Aces on Bridge — Daily Columns

The Aces on Bridge: Monday, November 2nd, 2015

The instructions for well-being…
Knowing how to answer one who speaks,
To reply to one who sends a message.


S North
None ♠ A K Q
 Q 9 7
 9 4
♣ A K J 10 3
West East
♠ 10 8 7
 A K 8 4
 A Q 10 8 6
♣ 2
♠ 5
 10 5 2
 J 7 3
♣ Q 9 8 7 6 4
♠ J 9 6 4 3 2
 J 6 3
 K 5 2
♣ 5
South West North East
Pass 1 Dbl. Pass
1 ♠ Pass 2 Pass
3 ♠ Pass 4 ♠ All pass


Today’s deal contains a somewhat complex example of a very simple theme. All players are taught when it comes to signaling that you use high cards to encourage the lead, and low cards to discourage. That is the simple concept, but the more advanced idea is not to consider signals in a vacuum. Using the concept detailed by Pamela and Matthew Granovetter in their books on the Obvious Shift, one can extend the idea of a positive signal to encourage partner to continue leading his suit, to prevent him shifting, and one can discourage the opening lead, if what you want is a shift to the obvious suit.

Here is an example: this deal was played in the second qualifying session of last year’s Kaplan Blue Ribbon Pairs. At many tables South passed initially but drove to game in four spades after North doubled East’s one diamond opening and then cuebid at his next turn.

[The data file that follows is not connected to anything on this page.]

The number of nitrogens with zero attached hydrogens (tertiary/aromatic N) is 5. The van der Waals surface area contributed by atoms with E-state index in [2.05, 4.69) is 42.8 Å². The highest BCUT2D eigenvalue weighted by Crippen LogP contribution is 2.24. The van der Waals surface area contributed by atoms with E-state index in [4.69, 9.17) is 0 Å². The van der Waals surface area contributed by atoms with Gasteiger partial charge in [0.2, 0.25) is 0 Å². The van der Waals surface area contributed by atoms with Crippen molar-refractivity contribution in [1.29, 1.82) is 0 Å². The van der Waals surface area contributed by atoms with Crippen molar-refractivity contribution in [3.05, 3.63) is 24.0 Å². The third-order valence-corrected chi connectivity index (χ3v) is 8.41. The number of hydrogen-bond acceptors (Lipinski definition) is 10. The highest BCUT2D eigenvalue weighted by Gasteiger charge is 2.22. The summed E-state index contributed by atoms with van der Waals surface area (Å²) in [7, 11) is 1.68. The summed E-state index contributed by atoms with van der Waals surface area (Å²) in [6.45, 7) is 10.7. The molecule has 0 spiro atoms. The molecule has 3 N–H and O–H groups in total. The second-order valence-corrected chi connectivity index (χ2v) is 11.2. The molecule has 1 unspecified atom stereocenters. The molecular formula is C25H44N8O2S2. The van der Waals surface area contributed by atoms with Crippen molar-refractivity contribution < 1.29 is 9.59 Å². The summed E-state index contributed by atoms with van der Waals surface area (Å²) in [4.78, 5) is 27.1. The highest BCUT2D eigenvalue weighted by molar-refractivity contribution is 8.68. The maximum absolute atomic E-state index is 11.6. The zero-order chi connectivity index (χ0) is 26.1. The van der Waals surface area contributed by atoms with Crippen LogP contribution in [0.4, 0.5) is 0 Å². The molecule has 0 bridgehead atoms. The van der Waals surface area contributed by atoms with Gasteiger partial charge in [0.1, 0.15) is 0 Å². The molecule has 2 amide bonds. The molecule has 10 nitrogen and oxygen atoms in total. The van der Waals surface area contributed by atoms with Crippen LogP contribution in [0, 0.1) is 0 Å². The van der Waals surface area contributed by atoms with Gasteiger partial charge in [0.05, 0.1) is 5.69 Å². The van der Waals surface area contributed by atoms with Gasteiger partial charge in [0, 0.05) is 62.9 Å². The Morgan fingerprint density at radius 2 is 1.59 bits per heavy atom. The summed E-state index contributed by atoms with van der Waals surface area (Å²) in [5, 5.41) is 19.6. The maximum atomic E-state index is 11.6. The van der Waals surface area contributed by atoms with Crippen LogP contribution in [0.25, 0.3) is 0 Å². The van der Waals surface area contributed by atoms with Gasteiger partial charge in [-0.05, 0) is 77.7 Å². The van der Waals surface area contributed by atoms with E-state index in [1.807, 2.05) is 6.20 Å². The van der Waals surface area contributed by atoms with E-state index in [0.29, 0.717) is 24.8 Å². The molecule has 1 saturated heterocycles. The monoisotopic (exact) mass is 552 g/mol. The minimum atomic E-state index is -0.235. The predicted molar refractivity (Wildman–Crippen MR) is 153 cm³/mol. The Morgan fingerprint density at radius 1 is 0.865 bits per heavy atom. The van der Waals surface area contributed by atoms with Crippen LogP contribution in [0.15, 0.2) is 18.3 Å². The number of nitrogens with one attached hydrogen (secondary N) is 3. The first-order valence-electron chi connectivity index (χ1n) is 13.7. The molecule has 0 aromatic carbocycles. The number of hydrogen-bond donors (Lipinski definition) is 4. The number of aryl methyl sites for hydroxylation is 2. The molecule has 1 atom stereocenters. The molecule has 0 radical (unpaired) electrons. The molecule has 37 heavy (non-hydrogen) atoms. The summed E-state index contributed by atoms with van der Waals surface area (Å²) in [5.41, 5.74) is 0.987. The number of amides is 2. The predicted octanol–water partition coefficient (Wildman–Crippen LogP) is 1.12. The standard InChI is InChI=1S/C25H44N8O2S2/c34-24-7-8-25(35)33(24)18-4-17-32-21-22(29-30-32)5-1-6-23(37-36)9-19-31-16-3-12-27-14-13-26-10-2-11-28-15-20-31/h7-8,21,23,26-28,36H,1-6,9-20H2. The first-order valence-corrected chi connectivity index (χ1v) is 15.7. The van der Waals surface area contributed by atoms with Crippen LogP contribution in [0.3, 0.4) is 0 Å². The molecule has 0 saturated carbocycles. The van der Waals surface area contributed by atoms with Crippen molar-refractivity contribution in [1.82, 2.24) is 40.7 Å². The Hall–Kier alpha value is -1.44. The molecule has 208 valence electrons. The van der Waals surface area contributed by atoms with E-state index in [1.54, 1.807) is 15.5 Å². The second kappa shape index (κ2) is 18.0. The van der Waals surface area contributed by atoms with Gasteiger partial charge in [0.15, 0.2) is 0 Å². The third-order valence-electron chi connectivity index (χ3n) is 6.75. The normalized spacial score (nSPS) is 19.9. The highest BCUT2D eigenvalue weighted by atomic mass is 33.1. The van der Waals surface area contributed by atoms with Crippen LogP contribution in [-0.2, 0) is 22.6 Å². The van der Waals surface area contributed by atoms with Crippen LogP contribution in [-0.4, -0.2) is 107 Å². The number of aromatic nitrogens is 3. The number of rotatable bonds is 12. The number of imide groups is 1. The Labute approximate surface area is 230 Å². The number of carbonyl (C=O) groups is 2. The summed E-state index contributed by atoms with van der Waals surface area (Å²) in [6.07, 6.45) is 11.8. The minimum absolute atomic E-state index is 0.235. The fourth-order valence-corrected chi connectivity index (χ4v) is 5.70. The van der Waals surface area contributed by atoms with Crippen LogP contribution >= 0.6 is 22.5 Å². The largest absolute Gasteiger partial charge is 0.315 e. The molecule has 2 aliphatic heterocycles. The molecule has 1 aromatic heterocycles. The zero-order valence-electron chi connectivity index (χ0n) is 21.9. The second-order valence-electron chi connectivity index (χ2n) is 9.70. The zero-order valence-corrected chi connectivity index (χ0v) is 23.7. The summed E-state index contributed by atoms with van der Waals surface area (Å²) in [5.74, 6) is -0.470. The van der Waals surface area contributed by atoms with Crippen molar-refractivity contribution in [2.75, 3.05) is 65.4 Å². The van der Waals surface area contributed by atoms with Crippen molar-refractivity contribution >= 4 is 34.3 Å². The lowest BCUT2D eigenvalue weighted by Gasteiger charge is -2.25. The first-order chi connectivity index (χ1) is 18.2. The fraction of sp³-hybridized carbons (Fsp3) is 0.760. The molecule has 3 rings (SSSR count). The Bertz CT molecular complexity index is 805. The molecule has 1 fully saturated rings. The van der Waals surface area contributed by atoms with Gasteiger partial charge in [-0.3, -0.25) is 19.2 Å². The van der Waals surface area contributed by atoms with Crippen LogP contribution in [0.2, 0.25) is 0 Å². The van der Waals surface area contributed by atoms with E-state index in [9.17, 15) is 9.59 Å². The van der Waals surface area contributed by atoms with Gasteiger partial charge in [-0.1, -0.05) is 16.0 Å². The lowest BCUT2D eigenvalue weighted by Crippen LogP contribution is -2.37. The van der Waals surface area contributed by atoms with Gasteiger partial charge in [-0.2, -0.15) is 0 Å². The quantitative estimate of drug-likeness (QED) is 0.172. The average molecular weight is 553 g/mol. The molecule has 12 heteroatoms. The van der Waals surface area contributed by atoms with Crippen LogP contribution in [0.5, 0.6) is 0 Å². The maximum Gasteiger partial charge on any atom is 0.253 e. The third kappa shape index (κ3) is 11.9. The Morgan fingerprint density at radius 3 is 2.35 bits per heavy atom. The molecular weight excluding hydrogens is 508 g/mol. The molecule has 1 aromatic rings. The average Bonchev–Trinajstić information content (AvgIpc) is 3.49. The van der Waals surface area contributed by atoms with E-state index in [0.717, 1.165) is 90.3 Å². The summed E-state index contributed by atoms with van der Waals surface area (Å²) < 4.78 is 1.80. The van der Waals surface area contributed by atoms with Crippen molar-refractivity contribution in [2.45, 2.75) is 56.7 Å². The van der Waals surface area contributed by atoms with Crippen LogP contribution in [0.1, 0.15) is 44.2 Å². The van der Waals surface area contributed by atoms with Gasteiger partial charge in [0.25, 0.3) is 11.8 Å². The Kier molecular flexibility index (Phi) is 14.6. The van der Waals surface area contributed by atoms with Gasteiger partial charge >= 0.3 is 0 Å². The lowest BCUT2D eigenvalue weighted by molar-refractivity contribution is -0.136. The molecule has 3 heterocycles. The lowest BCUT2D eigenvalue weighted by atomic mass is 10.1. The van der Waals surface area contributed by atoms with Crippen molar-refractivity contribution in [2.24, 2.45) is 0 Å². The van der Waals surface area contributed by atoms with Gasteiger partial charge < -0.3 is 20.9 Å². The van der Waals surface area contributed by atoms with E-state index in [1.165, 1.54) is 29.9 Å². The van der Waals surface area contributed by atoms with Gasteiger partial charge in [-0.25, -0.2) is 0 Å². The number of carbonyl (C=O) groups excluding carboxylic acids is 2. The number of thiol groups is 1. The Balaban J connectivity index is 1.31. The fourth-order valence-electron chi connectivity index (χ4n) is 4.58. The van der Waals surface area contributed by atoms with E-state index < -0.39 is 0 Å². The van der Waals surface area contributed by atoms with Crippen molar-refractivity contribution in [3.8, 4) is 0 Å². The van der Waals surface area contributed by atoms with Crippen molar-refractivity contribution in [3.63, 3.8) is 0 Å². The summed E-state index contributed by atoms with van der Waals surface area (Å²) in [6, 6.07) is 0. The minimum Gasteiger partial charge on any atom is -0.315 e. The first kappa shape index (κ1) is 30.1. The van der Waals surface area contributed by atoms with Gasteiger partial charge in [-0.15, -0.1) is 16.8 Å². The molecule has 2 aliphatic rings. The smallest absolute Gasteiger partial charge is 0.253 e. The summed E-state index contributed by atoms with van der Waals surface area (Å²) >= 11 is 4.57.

When West led the heart ace, what happened next depended on the defenders’ signals. At one table, after the heart ace went to the seven two and six, West decided he needed to cash out. Even after the heart king drew the nine, five and jack, it wasn’t clear that East liked clubs, not diamonds – was it? In any event, when West tried the diamond ace, hoping East had the king, declarer claimed ten tricks, for plus 420.

By contrast when Doug Doub, playing with Adam Wildavsky, sat East, he helped his partner out. He played an encouraging spot card on the first heart lead. Now after three rounds of hearts, the bad breaks in the black suits meant there were two inevitable diamond losers.

This deal comes from Larry Cohen’s recent book (Larry Teaches Opening Leads). Whether or not the two club response is game-forcing, your primary fear must be that declarer can draw trump and run the clubs. It looks right to get aggressive with a diamond lead, playing partner for one of the ace or queen of diamonds, rather than hoping he has two top heart honors.


♠ 6 5 3
 J 8 5 3
 K J 2
♣ 8 7 2
South West North East
      1 ♠
Pass 2 ♣ Pass 2 ♠
Pass 3 ♣ Pass 4 ♠
All pass      

For details of Bobby Wolff’s autobiography, The Lone Wolff, contact If you would like to contact Bobby Wolff, please leave a comment at this blog. Reproduced with permission of United Feature Syndicate, Inc., Copyright 2015. If you are interested in reprinting The Aces on Bridge column, contact